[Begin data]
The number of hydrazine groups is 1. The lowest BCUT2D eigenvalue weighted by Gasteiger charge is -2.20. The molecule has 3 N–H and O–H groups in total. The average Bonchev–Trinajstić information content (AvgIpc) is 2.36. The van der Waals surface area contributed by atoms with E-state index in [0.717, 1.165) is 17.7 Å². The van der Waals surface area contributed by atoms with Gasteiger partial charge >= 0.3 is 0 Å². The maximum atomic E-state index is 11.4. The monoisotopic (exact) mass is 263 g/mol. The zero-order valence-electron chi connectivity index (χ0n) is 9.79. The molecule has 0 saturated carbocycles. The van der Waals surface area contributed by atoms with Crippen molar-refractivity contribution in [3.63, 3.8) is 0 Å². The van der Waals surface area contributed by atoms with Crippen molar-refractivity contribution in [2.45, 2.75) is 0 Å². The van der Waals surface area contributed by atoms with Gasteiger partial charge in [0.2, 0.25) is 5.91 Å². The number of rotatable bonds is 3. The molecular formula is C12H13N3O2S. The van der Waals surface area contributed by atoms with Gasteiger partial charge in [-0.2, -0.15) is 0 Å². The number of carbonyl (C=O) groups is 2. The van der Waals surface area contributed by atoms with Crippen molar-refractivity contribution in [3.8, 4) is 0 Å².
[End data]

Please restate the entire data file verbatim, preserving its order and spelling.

The number of hydrazine groups is 1. The lowest BCUT2D eigenvalue weighted by Gasteiger charge is -2.20. The molecule has 3 N–H and O–H groups in total. The average Bonchev–Trinajstić information content (AvgIpc) is 2.36. The van der Waals surface area contributed by atoms with E-state index in [0.717, 1.165) is 17.7 Å². The van der Waals surface area contributed by atoms with Gasteiger partial charge >= 0.3 is 0 Å². The maximum atomic E-state index is 11.4. The monoisotopic (exact) mass is 263 g/mol. The zero-order valence-electron chi connectivity index (χ0n) is 9.79. The molecule has 0 saturated carbocycles. The van der Waals surface area contributed by atoms with Crippen molar-refractivity contribution in [3.63, 3.8) is 0 Å². The van der Waals surface area contributed by atoms with Crippen molar-refractivity contribution in [2.45, 2.75) is 0 Å². The van der Waals surface area contributed by atoms with Gasteiger partial charge in [0.2, 0.25) is 5.91 Å². The number of rotatable bonds is 3. The molecular formula is C12H13N3O2S. The van der Waals surface area contributed by atoms with Gasteiger partial charge in [-0.2, -0.15) is 0 Å². The number of carbonyl (C=O) groups is 2. The van der Waals surface area contributed by atoms with Crippen molar-refractivity contribution in [3.8, 4) is 0 Å².